In our blog, we want to highlight future-relevant topics in the areas of pv monitoring and control systems, solar and renewable energies. This platform is intended to give an idea of new possibilities and developments and to offer the opportunity for stimulation and discussion.

Get an insight-perspective into our daily work and get to know the people working at meteocontrol. We also want to provide a platform for experts from different fields to present their views and use the blog as a forum for an exchange on relevant topics. Enjoy reading and browsing through our blog offer that will grow continuously. We are happy about your interest and participation.

July 19, 2022 | Kilian Rüfer

Heat alert: What do you need to consider in photovoltaic projects?

Europe recorded the hottest summer since records began in 2021. As heat waves become more and more frequent, people are starting to ask whether photovoltaic systems can cope with these temperatures. High temperatures affect different components of photovoltaic systems: inverters can fail, the efficiency of the photovoltaic modules decreases, existing cell damage can get worse, and there is also a greater need to clean the modules more frequently.

Read this article to understand how investors, planners, and operators can adjust to heat waves, such as this. We will also make some suggestions to help you determine the relevance of heat damage for the operation of PV systems.

This article thus includes empirical values provided by Andreas Kern, a technical consultant with meteocontrol GmbH, coupled with analysis from the meteocontrol monitoring system data pool which is connected to over 55,000 PV systems worldwide.

How often do inverters fail due to heat?

If an inverter becomes too hot, it usually switches itself off or reduces its power to such an extent that the increased ambient temperature does not harm it. This is known as temperature derating.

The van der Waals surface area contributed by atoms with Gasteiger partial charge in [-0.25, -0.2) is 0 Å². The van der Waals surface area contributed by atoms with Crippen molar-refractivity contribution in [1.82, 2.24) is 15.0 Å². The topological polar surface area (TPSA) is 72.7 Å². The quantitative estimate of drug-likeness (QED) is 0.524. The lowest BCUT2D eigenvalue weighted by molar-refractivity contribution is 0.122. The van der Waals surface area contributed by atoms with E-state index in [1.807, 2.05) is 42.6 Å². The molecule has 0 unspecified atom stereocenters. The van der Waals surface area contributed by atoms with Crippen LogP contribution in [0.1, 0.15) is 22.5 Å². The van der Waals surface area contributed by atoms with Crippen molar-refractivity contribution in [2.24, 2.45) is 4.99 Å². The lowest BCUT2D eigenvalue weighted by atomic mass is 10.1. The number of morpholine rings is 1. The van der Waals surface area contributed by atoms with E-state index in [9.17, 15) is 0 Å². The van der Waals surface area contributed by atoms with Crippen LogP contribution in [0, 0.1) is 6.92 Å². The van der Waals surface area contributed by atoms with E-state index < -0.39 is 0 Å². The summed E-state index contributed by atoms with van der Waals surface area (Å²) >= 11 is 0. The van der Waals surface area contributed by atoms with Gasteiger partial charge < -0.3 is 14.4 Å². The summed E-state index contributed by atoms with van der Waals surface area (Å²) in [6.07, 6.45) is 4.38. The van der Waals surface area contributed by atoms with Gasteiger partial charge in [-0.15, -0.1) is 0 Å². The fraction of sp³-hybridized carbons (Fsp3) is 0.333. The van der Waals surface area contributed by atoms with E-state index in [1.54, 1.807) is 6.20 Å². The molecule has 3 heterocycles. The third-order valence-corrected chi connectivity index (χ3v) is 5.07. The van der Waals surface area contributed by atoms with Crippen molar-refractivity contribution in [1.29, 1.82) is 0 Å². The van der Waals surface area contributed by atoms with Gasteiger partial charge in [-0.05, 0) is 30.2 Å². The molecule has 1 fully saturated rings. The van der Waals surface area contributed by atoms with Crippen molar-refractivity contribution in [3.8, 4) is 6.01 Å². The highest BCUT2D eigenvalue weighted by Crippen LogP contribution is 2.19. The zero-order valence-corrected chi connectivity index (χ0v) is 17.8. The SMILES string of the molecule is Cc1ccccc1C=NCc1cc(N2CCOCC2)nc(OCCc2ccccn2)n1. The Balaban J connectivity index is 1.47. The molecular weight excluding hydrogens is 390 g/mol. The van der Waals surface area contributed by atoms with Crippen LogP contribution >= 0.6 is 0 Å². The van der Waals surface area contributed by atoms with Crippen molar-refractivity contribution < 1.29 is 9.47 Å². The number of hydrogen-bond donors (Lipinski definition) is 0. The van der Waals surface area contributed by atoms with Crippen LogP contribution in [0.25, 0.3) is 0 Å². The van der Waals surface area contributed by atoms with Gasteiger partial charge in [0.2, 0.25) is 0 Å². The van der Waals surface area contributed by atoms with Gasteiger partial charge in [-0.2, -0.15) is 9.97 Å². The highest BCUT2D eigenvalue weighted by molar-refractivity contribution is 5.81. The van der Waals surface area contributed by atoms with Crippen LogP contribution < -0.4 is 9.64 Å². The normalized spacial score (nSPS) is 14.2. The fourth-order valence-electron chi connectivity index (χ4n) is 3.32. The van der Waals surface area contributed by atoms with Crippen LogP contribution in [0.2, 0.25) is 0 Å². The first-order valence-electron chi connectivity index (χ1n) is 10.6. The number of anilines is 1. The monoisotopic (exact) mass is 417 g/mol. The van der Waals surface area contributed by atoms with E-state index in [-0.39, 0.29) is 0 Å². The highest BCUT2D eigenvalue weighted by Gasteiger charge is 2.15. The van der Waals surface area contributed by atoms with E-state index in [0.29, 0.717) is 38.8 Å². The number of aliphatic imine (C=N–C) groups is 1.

The example from the data pool starts one step before. It considers a specific warning message from certain string inverters. They report that an inverter is overheating before its power is reduced. We analysed 23,000 inverters across Germany, installed on around 1,300 PV systems, which can transmit this error.

The table shows the average number of inverters per day (of 23,000 inverters) that have reported that an inverter is overheating.

Overheating warnings become more frequent as the average temperature increases. However, we have not tested whether this is a statistically significant relationship. In June 2022, the number of overheating warnings was 0.038 % of the inverters connected. The percentage of actual failures is lower. Reasons for overheating may be

  • a ventilation fault,
  • a poorly ventilated site
  • and a high ambient temperature.

The number of possible causes further reduces the percentage of weather-related factors.

Analysing the data pool confirms the empirical value that inverters can generally withstand periods of heat – if the installation site is suitable. Further proof of the heat resistance of inverters is the fact that photovoltaic systems operate successfully in southern Europe and even in desert regions. However, overheating reports should nonetheless be taken seriously to ensure that no yields are lost and that the life of the equipment is not shortened.

Does the module efficiency drop significantly during heat waves?

A temperature rise of three degrees Celsius lowers the efficiency of PV modules by an average of one percent. As a result, the efficiency of the modules is several percent lower during the summer than in wintertime, although solar radiation is times higher in the summer. Accordingly, the losses from reduced efficiency are more than offset by the additional yields. Sunny heat waves are positive on the yield side.

What needs to be considered when planning a system?